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coelbren coelbren (New Member) New Member

RE-taking CNA Class

CNA/MA   (885 Views 6 Comments)
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Hi there,

I am a pre-nursing student who has taken Psychology, Human Development, Microbiology, and am about to take Nutrition or A&P.

The thing is, I passed my CNA computer exam with flying colors, but failed my Skills assessment -- I've never failed any test in my entire life, am typically an A- student, and it makes me feel that I'm a different type of learner, or wasn't provided enough time to practice to get the skills down by heart.

My question is, if I do need more help, more actual practice, not video-watching, how can I make this happen? Like we were learning blood pressure on actual, not digital cuffs, which I never learned how to use. We were also told to memorize all of the supplied we needed, and I was sure I didn't know that.

We were not allowed to video our instructor telling us how to specifically do each move, and then also told that online videos were from other states and would not help us pass our exam.

I wasn't the only who failed, and I feel like the class could've been twice as long. I was barely beginning to understand what and why we were doing what we were doing. We practiced on mannequins and then part of the test were on life humans. We never practiced the vast majority of our skills like ROM, bed bath, back massage, and the focal point of our clinicals seemed to involve figuring out how to get a 101 yo woman bundled in such a way that we could attach her to a machine and swing her into her wheelchair.

The people at the nursing home didn't make conservation and were barely conscious. Working on them was a bit depressing and didn't make me want to be a CNA anyway, but it is a required prerequisite for my nursing programme.

Can someone give me some motivation//inspiration regarding CNA skills? They are not entirely unlike midwifery skills, which what I actually want to practice, but I wish I could do them on a different population.

Thoughts? Better ways to Study? I have to be successful this time if I pay enough money to re-take CNA class for the Skills component.

Thanks!

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I would recommend watching videos on YouTube to get a general idea of what you're supposed to be doing. There isn't really a correct way to do things as long as what you're doing is safe.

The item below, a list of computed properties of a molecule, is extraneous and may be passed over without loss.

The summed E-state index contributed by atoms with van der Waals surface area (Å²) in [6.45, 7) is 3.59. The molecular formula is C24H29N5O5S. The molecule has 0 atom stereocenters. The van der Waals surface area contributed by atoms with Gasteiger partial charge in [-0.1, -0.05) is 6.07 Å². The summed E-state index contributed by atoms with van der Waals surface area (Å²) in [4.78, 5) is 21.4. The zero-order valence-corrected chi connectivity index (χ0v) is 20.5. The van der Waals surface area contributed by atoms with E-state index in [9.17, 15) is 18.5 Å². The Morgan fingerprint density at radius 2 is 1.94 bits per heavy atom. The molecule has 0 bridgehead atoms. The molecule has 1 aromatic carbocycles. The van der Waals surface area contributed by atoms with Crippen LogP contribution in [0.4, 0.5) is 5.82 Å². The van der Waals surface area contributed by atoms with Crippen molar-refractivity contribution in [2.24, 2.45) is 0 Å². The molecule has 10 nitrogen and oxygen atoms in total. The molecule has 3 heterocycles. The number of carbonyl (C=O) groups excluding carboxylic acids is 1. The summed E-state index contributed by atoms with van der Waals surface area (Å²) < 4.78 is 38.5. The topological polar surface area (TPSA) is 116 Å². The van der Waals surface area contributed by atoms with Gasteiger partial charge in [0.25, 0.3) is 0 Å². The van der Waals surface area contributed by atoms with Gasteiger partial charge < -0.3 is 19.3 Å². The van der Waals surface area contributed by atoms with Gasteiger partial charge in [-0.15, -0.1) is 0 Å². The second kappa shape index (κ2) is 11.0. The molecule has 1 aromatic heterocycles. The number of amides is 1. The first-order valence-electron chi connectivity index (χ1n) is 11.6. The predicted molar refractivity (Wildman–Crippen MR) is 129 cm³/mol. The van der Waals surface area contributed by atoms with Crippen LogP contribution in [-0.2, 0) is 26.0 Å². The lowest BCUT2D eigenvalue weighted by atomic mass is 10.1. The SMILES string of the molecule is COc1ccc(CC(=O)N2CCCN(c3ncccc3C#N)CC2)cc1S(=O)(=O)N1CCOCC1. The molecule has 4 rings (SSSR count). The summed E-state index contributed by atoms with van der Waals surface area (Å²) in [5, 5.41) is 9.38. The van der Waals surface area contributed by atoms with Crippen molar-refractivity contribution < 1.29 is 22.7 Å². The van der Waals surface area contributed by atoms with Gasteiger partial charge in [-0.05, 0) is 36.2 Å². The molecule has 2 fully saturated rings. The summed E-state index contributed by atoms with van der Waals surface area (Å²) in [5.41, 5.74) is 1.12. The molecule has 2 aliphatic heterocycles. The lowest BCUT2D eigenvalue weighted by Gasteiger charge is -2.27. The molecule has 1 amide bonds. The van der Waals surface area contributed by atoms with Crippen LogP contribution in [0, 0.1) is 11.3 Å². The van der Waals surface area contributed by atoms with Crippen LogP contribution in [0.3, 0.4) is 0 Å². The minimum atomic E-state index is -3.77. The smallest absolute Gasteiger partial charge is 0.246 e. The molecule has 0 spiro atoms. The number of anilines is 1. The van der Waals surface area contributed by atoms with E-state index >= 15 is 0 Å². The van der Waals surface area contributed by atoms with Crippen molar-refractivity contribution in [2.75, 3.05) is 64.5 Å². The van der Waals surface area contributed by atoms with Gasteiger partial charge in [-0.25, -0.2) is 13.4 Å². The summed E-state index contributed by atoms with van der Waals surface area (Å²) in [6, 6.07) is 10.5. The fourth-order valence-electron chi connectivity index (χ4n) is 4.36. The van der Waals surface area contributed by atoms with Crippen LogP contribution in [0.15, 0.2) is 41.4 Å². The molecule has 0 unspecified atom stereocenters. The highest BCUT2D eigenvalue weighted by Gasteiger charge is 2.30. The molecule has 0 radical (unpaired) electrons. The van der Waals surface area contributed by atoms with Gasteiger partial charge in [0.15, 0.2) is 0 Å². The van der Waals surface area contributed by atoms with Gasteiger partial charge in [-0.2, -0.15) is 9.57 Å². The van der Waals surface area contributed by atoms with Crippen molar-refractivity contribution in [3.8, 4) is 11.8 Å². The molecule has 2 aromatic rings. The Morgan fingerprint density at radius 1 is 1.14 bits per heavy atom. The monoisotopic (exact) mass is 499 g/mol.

I would say practice with people. If you can, voice record yourself while doing and saying the skills the way you were taught in school.

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I think Pearson Vue offers a printout of the skills with the exact order and such. I would print that out (email or call them if you can't find it, they are very helpful) and then practice, practice, practice. Get someone to let you practice on them, or at least do it with a pillow or something. Good luck!

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In VA, we also had similar issues with teaching styles of the skills conflicting with the actual Skills Assessment. What I learned to do was go through the skills checklist brochure sent out by the VA Board of Nursing and practice! I practiced a ton of times as videos/reading really don't cement anything for me. I usually did this on a family member as your skills will be on another able-bodied person. Really emphasize on the vitals--I bought a cheaper BP cuff and stethescope from CVS and practiced cleaning the materials, taking BP, writing it down, etc. I had to get in there and perform out each skill (introductions, washing hand, bringing materials, performing the skill, ending steps, etc). The clinicals and nursing homes do not go by the books, and they will often teach you how to do skills very differently from the state. Make sure you know all your supplies you will need, so when you are demonstrating the skill you are grabbing the right components. I had to continually say it outloud during my skills portion of the exam while doing the actions in order to pass both sections the first time!! Good Luck :)

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One thing one of our instructors suggested was to close your eyes and visualize yourself doing all the steps. Also practicing on family members whenever you can. We had printouts of each skill with all the steps and went through which steps were critical (miss = autofail). Also writing out each skill helped cement steps. We had to do it in a certain format our teacher came up with, but I don't know if it would apply to other states.

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Hey don't get your motivation down!

CNA is a very though you are right but it is worth it.

Your talking about a job that can literally save people life - so don't give up on it.

Like other people comment here I recommend you to prepare yourself with some online resources like CNA Practice Test and after you feel enough confidence answering the questions right go to take another exam and we wish you to pass the first time.

God bless you and good luck

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